Here's the punchy pull quote in case you're just skimming this post:

Nobody says that racial slur out of anger who hasn't already said it many times out of a racist mentality.

The fact that this bullet is loaded in the chamber means it's already part of his arsenal. The girlfriend says that this guy has never said anything racist before in three years of dating, but I'd bet, at least I hope, that she's been replaying a lot of conversations in her mind lately to test that theory. Even if it wasn't specifically racist, how can she get away from the idea that he thinks of her as inferior? 

So here's my advice to this woman, this child of God, and anyone in the same predicament:

Turn that ship around and head back to port, because you're just seeing the tip of the iceberg.

Run, and don't look back.

Head for the hills, whence cometh your help.


She's not married to this person, and doesn't seem to have any kids for him, which is a blessing. Otherwise, it would be a whole lot more complicated. As it is, she can break up with him, block his number and socials, and knock the dust of him off her feet. 

To be clear, it is not her job to fix this, if it can be fixed at all. It is not incumbent upon her to put herself in the way of emotional danger one second more. She doesn't have to figure out how to let him down easy, or weigh the pros and cons, because, I guarantee, she hasn't seen even half the cons yet. It takes a few seconds to break up with someone who isn't your spouse, and there's a whole lot of life on the other side of that conversation, too much to spend one more minute attached to him. I'm not saying it would be easy. If they're living together, I hope she's got family or friends, a place to go immediately for shelter and encouragement enough to face the days ahead.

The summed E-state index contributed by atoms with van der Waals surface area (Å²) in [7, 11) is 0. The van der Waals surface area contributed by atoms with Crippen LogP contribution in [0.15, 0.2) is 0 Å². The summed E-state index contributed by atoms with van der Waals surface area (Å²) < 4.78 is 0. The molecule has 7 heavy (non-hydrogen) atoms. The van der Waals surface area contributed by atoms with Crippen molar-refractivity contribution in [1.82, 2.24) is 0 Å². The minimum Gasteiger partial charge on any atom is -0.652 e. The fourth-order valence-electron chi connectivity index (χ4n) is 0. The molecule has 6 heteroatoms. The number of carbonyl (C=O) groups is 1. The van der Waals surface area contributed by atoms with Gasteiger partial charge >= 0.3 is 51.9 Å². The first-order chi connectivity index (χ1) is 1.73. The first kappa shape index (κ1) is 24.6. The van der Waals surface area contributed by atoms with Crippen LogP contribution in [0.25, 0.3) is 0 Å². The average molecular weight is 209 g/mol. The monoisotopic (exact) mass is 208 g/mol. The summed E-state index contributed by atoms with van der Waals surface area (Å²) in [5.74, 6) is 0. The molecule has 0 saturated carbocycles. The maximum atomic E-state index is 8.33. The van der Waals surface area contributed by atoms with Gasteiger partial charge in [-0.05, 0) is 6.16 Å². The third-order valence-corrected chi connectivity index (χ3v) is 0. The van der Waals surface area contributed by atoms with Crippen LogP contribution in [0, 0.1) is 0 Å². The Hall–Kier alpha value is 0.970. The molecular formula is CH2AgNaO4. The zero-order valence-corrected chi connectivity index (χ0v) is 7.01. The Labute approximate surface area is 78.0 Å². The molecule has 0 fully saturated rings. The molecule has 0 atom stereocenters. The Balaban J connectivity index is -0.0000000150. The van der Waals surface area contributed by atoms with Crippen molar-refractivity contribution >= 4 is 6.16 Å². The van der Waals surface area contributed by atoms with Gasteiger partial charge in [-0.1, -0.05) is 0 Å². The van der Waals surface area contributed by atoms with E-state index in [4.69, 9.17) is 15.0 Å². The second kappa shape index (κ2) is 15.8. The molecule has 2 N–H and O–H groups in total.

Some might point to his excuse about stress, and I would refer them to the classy pull quote in the box above. Even if I bought that line, which I do not, why would I want to be involved, maybe even married, to someone whose go-to reaction to stress is to pour racist vitriol on their partner? Over a truck? Others might point to how sorry he was afterwards, how affectionate. Of course he is, because that's classic abusive behavior. They brutalize someone, and then stroke the wounds they inflicted to keep the victim on the hook. What really happened is a racist, abusive partner dropped the facade a little too soon, before he had a firm legal grip on her, and she got a glimpse of what he really is. The proper reaction when you see the wolf's teeth sticking out from under the sheep's skin is not to consider your options, or to try to look at it from the wolf's perspective, with all the stress he's under. The proper response is to run, rabbit, run. 

Lastly, for anyone considering getting into an interracial relationship, I want to emphasize that this is not normal. There will be plenty of issues and obstacles, but this ain't supposed to be one of them. This is not something to work through, or go to counseling together to resolve. This is a dealbreaker, something to flee from. There are too many threats from outside to have to worry about threats from the person who's supposed to be fighting for and beside you.

No comments:

Post a Comment